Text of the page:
In the wake of the semiconductor crisis experts have warned procurement must prepare for shortages in other areas such as metals and advanced technologies.
The semiconductor industry’s crisis period forced producers to invest in capacity and buyers to purchase buffer stock. The industry is now entering a period of “oversupply”, leading procurement teams to assess where the next wave of disruption will come from.
Richard Gordon, practice VP at Gartner, told Supply Management the emergence of deglobalised supply chains would create a gap between regions with important resources and those with the technical expertise to use them.
“China isn’t going to have the technological capability, and the west doesn’t have the financial incentive. There’s potentially going be a crack in the middle, of things China can’t do and things the west doesn’t want to do, because there aren’t high enough margins. Some advanced technologies might become more scarce, because China’s making a lot of that,” he explained.
Gordon added the recent US ban on sending advanced technologies to China would impact its ability to produce important products similar to semiconductor chips.
He continued: “Maybe [China’s] going to focus on legacy technologies instead, microcontrollers and such. Things like advanced wafers, turbines, anything that relies on mined resources, a lot of that comes from Africa. Who mines in Africa? China. You have to ask, are we going to be able to get lithium, or cobalt?”
Phil Dunne, managing partner at management consultancy Roland Berger, is inclined to agree. He told SM: “With the rise in demand for electric vehicles, the next constraint is going to be battery supply, and more specifically lithium as a raw material. The other big concern is going to be energy costs, which won't prevent assembly but will start to make it uneconomical.”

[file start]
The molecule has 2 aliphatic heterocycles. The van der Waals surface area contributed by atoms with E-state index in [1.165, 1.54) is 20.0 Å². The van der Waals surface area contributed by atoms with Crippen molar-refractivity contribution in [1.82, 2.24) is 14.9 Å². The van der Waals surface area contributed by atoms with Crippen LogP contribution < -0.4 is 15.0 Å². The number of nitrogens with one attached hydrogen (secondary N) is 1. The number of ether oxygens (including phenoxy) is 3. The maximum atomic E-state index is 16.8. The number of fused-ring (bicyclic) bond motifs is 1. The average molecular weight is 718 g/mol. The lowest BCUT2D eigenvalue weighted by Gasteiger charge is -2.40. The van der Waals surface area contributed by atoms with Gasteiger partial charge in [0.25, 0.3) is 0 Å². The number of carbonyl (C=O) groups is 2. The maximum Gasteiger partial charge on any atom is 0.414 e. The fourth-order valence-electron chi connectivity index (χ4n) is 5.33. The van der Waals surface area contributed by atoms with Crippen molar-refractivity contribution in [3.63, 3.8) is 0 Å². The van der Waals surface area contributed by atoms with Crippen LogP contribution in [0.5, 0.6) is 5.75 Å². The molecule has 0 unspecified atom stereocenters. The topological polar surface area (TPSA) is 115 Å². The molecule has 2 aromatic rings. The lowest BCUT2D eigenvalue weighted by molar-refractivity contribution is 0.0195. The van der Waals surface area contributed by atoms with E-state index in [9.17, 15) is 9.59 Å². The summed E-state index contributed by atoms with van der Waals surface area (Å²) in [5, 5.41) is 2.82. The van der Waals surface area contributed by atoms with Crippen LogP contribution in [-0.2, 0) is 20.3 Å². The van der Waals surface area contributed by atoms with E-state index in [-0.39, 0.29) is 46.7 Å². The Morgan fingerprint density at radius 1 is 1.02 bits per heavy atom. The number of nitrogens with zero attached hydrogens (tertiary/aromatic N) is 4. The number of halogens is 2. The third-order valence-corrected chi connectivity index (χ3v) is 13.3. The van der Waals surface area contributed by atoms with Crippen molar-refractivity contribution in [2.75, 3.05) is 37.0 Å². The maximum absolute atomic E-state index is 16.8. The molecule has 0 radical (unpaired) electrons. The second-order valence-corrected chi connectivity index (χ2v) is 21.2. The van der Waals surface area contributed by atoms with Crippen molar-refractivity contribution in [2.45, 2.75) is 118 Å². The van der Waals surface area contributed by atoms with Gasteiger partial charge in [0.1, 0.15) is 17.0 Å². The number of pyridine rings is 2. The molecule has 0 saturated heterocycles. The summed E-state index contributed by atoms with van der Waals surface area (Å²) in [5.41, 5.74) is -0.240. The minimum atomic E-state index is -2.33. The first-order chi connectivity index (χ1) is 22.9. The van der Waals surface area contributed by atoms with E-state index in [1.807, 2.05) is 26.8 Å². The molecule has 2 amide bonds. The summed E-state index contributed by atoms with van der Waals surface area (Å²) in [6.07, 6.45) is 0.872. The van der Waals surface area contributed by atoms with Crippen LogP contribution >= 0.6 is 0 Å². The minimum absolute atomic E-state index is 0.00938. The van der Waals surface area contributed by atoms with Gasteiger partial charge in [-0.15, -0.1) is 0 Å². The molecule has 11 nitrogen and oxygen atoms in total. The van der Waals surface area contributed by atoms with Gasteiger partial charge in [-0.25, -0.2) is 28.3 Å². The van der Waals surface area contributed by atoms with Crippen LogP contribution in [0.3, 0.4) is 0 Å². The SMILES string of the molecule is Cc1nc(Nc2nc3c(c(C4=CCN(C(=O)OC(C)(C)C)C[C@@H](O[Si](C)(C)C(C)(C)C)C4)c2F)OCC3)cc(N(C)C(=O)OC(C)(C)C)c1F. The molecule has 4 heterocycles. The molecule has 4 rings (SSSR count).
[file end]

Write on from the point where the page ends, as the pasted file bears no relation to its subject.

The risks to EV battery manufacturing do not stop at lithium, however. Shaun Verner, chief executive of Tesla raw materials supplier Syrah Resources, told the Financial Times the graphite industry was under threat. Graphite, alongside lithium and silicon, is a rare earth metal used to make battery components.
Verner said the market for graphite was “opaque”, particularly because it was largely centralised in China. This meant supply agreements were done bilaterally through long-term deals between producers and customers, reducing transparency and making it difficult to predict changes.
Joseph McCabe, CEO of forecasting company AutoForecast Solutions, told SM he saw a long list of potentially disruptive elements. “Petroleum-based products like plastic, steel, also minerals. There’s always going to be disruption, but all the minerals involved with battery-making are definitely going to be in the wild west over the next decade. Being reactive, in this environment, is going to be very difficult for your survival going forward.”
McCabe said procurement teams should aim to collaborate and partner with experienced suppliers who have knowledge of how best to get supplies to where they’re needed. Manufacturers need to work more closely with their tier one and two suppliers.
Gordon added many procurement teams were already getting started on the best ways to manage the next disruption, which included localisation, nearshoring, and investing in alternative supply types. He emphasised especially the importance of long-term, mutually-beneficial agreements.
“This is really important, don’t just rely on a contract, because contracts get broken all the time. Build a relationship. If you want a supplier to be with you for the next five, 10 years, you have to make sure they’re on board and invested in the relationship. Don’t focus strictly on picking up pricing, you have to approach it more as a partnership.
“Now, don’t just ignore if that company is unstable, make sure to check what risks are they facing, what is the region like, are the politics going to affect them. It’s a combination of trust and paranoia.”